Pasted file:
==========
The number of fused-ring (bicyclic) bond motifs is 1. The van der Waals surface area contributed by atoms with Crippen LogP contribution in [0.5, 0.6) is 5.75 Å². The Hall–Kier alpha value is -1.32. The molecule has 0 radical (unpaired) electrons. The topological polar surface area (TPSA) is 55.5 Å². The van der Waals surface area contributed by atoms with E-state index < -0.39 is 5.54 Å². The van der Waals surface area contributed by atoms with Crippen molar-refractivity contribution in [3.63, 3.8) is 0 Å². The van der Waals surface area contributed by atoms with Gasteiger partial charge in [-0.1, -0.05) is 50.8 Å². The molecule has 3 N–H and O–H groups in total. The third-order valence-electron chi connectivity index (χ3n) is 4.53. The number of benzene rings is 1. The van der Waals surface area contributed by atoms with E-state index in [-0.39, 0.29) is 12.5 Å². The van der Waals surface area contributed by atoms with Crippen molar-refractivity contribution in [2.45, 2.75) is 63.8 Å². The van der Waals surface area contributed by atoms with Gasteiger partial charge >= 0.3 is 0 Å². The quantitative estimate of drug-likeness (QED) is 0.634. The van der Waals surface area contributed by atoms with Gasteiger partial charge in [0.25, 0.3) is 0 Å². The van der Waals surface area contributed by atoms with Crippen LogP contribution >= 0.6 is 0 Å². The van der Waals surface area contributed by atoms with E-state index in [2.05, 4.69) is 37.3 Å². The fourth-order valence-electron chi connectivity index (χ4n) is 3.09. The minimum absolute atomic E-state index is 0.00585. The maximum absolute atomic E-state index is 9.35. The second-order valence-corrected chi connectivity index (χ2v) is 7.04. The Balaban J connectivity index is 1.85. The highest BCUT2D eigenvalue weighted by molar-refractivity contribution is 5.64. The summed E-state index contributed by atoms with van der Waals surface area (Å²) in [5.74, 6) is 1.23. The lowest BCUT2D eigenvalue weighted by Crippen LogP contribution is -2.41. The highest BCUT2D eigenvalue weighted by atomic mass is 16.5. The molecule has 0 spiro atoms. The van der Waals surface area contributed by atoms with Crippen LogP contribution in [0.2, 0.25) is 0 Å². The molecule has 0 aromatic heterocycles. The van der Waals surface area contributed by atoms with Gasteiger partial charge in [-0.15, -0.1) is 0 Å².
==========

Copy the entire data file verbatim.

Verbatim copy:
The number of fused-ring (bicyclic) bond motifs is 1. The van der Waals surface area contributed by atoms with Crippen LogP contribution in [0.5, 0.6) is 5.75 Å². The Hall–Kier alpha value is -1.32. The molecule has 0 radical (unpaired) electrons. The topological polar surface area (TPSA) is 55.5 Å². The van der Waals surface area contributed by atoms with E-state index < -0.39 is 5.54 Å². The van der Waals surface area contributed by atoms with Crippen molar-refractivity contribution in [3.63, 3.8) is 0 Å². The van der Waals surface area contributed by atoms with Gasteiger partial charge in [-0.1, -0.05) is 50.8 Å². The molecule has 3 N–H and O–H groups in total. The third-order valence-electron chi connectivity index (χ3n) is 4.53. The number of benzene rings is 1. The van der Waals surface area contributed by atoms with E-state index in [-0.39, 0.29) is 12.5 Å². The van der Waals surface area contributed by atoms with Crippen molar-refractivity contribution in [2.45, 2.75) is 63.8 Å². The van der Waals surface area contributed by atoms with Gasteiger partial charge >= 0.3 is 0 Å². The quantitative estimate of drug-likeness (QED) is 0.634. The van der Waals surface area contributed by atoms with Gasteiger partial charge in [0.25, 0.3) is 0 Å². The van der Waals surface area contributed by atoms with Crippen LogP contribution >= 0.6 is 0 Å². The van der Waals surface area contributed by atoms with E-state index in [2.05, 4.69) is 37.3 Å². The fourth-order valence-electron chi connectivity index (χ4n) is 3.09. The minimum absolute atomic E-state index is 0.00585. The maximum absolute atomic E-state index is 9.35. The second-order valence-corrected chi connectivity index (χ2v) is 7.04. The Balaban J connectivity index is 1.85. The highest BCUT2D eigenvalue weighted by molar-refractivity contribution is 5.64. The summed E-state index contributed by atoms with van der Waals surface area (Å²) in [5.74, 6) is 1.23. The lowest BCUT2D eigenvalue weighted by Crippen LogP contribution is -2.41. The highest BCUT2D eigenvalue weighted by atomic mass is 16.5. The molecule has 0 spiro atoms. The van der Waals surface area contributed by atoms with Crippen LogP contribution in [0.2, 0.25) is 0 Å². The molecule has 0 aromatic heterocycles. The van der Waals surface area contributed by atoms with Gasteiger partial charge in [-0.15, -0.1) is 0 Å².